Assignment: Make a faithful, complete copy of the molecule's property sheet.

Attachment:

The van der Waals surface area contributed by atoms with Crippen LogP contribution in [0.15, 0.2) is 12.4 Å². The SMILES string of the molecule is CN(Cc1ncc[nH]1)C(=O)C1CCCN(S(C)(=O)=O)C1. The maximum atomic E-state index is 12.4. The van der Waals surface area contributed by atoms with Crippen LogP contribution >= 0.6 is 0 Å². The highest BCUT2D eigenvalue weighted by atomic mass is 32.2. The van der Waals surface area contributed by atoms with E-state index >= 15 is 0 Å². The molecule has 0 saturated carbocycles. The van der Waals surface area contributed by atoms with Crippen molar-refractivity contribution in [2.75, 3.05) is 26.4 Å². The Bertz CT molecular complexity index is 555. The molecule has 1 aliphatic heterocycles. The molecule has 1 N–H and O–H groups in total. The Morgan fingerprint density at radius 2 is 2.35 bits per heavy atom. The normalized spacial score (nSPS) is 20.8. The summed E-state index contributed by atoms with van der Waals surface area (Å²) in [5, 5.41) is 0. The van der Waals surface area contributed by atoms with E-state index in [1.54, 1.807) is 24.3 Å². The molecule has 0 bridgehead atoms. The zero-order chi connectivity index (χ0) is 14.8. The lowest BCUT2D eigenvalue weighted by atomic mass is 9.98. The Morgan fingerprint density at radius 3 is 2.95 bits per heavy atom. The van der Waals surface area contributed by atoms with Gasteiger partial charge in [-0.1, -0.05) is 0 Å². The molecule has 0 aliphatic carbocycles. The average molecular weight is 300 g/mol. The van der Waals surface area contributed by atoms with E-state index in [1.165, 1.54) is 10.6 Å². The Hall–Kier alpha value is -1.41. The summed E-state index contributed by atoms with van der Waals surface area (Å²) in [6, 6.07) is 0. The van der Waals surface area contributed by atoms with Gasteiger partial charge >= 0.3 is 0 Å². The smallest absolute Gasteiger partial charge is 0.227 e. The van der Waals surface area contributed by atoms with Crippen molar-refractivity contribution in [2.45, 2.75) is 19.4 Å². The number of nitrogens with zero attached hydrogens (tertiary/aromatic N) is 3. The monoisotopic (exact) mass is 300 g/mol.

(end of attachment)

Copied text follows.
The van der Waals surface area contributed by atoms with Crippen LogP contribution in [0.15, 0.2) is 12.4 Å². The SMILES string of the molecule is CN(Cc1ncc[nH]1)C(=O)C1CCCN(S(C)(=O)=O)C1. The maximum atomic E-state index is 12.4. The van der Waals surface area contributed by atoms with Crippen LogP contribution >= 0.6 is 0 Å². The highest BCUT2D eigenvalue weighted by atomic mass is 32.2. The van der Waals surface area contributed by atoms with E-state index >= 15 is 0 Å². The molecule has 0 saturated carbocycles. The van der Waals surface area contributed by atoms with Crippen molar-refractivity contribution in [2.75, 3.05) is 26.4 Å². The Bertz CT molecular complexity index is 555. The molecule has 1 aliphatic heterocycles. The molecule has 1 N–H and O–H groups in total. The Morgan fingerprint density at radius 2 is 2.35 bits per heavy atom. The normalized spacial score (nSPS) is 20.8. The summed E-state index contributed by atoms with van der Waals surface area (Å²) in [5, 5.41) is 0. The van der Waals surface area contributed by atoms with E-state index in [1.54, 1.807) is 24.3 Å². The molecule has 0 bridgehead atoms. The zero-order chi connectivity index (χ0) is 14.8. The lowest BCUT2D eigenvalue weighted by atomic mass is 9.98. The Morgan fingerprint density at radius 3 is 2.95 bits per heavy atom. The van der Waals surface area contributed by atoms with Gasteiger partial charge in [-0.1, -0.05) is 0 Å². The molecule has 0 aliphatic carbocycles. The average molecular weight is 300 g/mol. The van der Waals surface area contributed by atoms with E-state index in [1.165, 1.54) is 10.6 Å². The Hall–Kier alpha value is -1.41. The summed E-state index contributed by atoms with van der Waals surface area (Å²) in [6, 6.07) is 0. The van der Waals surface area contributed by atoms with Gasteiger partial charge >= 0.3 is 0 Å². The smallest absolute Gasteiger partial charge is 0.227 e. The van der Waals surface area contributed by atoms with Crippen molar-refractivity contribution in [2.45, 2.75) is 19.4 Å². The number of nitrogens with zero attached hydrogens (tertiary/aromatic N) is 3. The monoisotopic (exact) mass is 300 g/mol.